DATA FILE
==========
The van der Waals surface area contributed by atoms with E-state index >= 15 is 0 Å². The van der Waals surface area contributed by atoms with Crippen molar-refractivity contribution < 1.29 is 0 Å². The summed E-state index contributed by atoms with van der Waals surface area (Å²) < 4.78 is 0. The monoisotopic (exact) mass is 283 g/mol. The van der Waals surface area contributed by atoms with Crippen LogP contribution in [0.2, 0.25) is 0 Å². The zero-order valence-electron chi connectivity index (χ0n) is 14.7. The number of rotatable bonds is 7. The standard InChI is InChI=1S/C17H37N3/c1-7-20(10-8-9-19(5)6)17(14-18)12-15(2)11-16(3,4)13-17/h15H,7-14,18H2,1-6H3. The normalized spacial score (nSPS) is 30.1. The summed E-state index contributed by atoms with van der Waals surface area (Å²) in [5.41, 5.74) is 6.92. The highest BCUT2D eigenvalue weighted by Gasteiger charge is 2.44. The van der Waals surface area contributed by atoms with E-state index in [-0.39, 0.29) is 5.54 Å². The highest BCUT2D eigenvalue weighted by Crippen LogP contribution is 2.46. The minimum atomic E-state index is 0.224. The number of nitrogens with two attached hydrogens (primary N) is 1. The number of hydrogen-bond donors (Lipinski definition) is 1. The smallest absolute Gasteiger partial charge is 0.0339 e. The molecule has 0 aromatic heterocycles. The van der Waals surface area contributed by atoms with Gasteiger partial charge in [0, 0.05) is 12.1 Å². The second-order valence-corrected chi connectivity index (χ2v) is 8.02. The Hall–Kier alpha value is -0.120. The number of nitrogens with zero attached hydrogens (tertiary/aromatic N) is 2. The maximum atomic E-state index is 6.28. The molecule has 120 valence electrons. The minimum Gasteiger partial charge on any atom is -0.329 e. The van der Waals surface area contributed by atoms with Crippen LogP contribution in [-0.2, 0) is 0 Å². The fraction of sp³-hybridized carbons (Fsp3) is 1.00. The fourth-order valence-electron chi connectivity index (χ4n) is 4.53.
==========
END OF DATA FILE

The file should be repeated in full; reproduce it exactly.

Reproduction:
The van der Waals surface area contributed by atoms with E-state index >= 15 is 0 Å². The van der Waals surface area contributed by atoms with Crippen molar-refractivity contribution < 1.29 is 0 Å². The summed E-state index contributed by atoms with van der Waals surface area (Å²) < 4.78 is 0. The monoisotopic (exact) mass is 283 g/mol. The van der Waals surface area contributed by atoms with Crippen LogP contribution in [0.2, 0.25) is 0 Å². The zero-order valence-electron chi connectivity index (χ0n) is 14.7. The number of rotatable bonds is 7. The standard InChI is InChI=1S/C17H37N3/c1-7-20(10-8-9-19(5)6)17(14-18)12-15(2)11-16(3,4)13-17/h15H,7-14,18H2,1-6H3. The normalized spacial score (nSPS) is 30.1. The summed E-state index contributed by atoms with van der Waals surface area (Å²) in [5.41, 5.74) is 6.92. The highest BCUT2D eigenvalue weighted by Gasteiger charge is 2.44. The van der Waals surface area contributed by atoms with E-state index in [-0.39, 0.29) is 5.54 Å². The highest BCUT2D eigenvalue weighted by Crippen LogP contribution is 2.46. The minimum atomic E-state index is 0.224. The number of nitrogens with two attached hydrogens (primary N) is 1. The number of hydrogen-bond donors (Lipinski definition) is 1. The smallest absolute Gasteiger partial charge is 0.0339 e. The molecule has 0 aromatic heterocycles. The van der Waals surface area contributed by atoms with Gasteiger partial charge in [0, 0.05) is 12.1 Å². The second-order valence-corrected chi connectivity index (χ2v) is 8.02. The Hall–Kier alpha value is -0.120. The number of nitrogens with zero attached hydrogens (tertiary/aromatic N) is 2. The maximum atomic E-state index is 6.28. The molecule has 120 valence electrons. The minimum Gasteiger partial charge on any atom is -0.329 e. The van der Waals surface area contributed by atoms with Crippen LogP contribution in [-0.2, 0) is 0 Å². The fraction of sp³-hybridized carbons (Fsp3) is 1.00. The fourth-order valence-electron chi connectivity index (χ4n) is 4.53.